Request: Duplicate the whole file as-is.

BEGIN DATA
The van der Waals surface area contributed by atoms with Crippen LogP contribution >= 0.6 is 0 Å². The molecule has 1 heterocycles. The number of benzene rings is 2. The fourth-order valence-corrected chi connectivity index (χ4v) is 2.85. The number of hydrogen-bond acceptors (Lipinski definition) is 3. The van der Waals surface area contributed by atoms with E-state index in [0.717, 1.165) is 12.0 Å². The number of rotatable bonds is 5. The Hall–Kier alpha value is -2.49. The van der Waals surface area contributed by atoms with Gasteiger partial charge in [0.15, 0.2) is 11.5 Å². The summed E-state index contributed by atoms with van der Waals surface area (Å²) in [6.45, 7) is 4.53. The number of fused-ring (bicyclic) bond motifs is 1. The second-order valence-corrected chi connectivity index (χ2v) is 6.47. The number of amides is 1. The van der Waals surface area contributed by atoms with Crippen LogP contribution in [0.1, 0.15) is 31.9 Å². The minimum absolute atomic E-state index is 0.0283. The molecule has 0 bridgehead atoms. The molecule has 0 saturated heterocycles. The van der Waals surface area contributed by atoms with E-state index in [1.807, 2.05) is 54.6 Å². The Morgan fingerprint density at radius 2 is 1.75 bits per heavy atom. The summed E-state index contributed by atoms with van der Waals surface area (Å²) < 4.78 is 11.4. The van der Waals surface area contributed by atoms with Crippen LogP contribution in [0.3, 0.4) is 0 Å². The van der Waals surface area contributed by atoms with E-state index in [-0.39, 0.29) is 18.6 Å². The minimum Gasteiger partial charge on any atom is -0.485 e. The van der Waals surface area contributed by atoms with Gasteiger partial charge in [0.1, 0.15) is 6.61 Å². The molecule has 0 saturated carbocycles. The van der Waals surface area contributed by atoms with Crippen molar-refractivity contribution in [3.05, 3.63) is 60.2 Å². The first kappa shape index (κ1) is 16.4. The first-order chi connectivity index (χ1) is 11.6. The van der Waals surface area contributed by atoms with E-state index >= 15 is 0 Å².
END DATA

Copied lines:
The van der Waals surface area contributed by atoms with Crippen LogP contribution >= 0.6 is 0 Å². The molecule has 1 heterocycles. The number of benzene rings is 2. The fourth-order valence-corrected chi connectivity index (χ4v) is 2.85. The number of hydrogen-bond acceptors (Lipinski definition) is 3. The van der Waals surface area contributed by atoms with E-state index in [0.717, 1.165) is 12.0 Å². The number of rotatable bonds is 5. The Hall–Kier alpha value is -2.49. The van der Waals surface area contributed by atoms with Gasteiger partial charge in [0.15, 0.2) is 11.5 Å². The summed E-state index contributed by atoms with van der Waals surface area (Å²) in [6.45, 7) is 4.53. The number of fused-ring (bicyclic) bond motifs is 1. The second-order valence-corrected chi connectivity index (χ2v) is 6.47. The number of amides is 1. The van der Waals surface area contributed by atoms with Crippen LogP contribution in [0.1, 0.15) is 31.9 Å². The minimum absolute atomic E-state index is 0.0283. The molecule has 0 bridgehead atoms. The molecule has 0 saturated heterocycles. The van der Waals surface area contributed by atoms with E-state index in [1.807, 2.05) is 54.6 Å². The Morgan fingerprint density at radius 2 is 1.75 bits per heavy atom. The summed E-state index contributed by atoms with van der Waals surface area (Å²) < 4.78 is 11.4. The van der Waals surface area contributed by atoms with Crippen LogP contribution in [0.3, 0.4) is 0 Å². The van der Waals surface area contributed by atoms with E-state index in [-0.39, 0.29) is 18.6 Å². The minimum Gasteiger partial charge on any atom is -0.485 e. The van der Waals surface area contributed by atoms with Gasteiger partial charge in [0.1, 0.15) is 6.61 Å². The molecule has 0 saturated carbocycles. The van der Waals surface area contributed by atoms with Crippen molar-refractivity contribution in [3.05, 3.63) is 60.2 Å². The first kappa shape index (κ1) is 16.4. The first-order chi connectivity index (χ1) is 11.6. The van der Waals surface area contributed by atoms with E-state index >= 15 is 0 Å².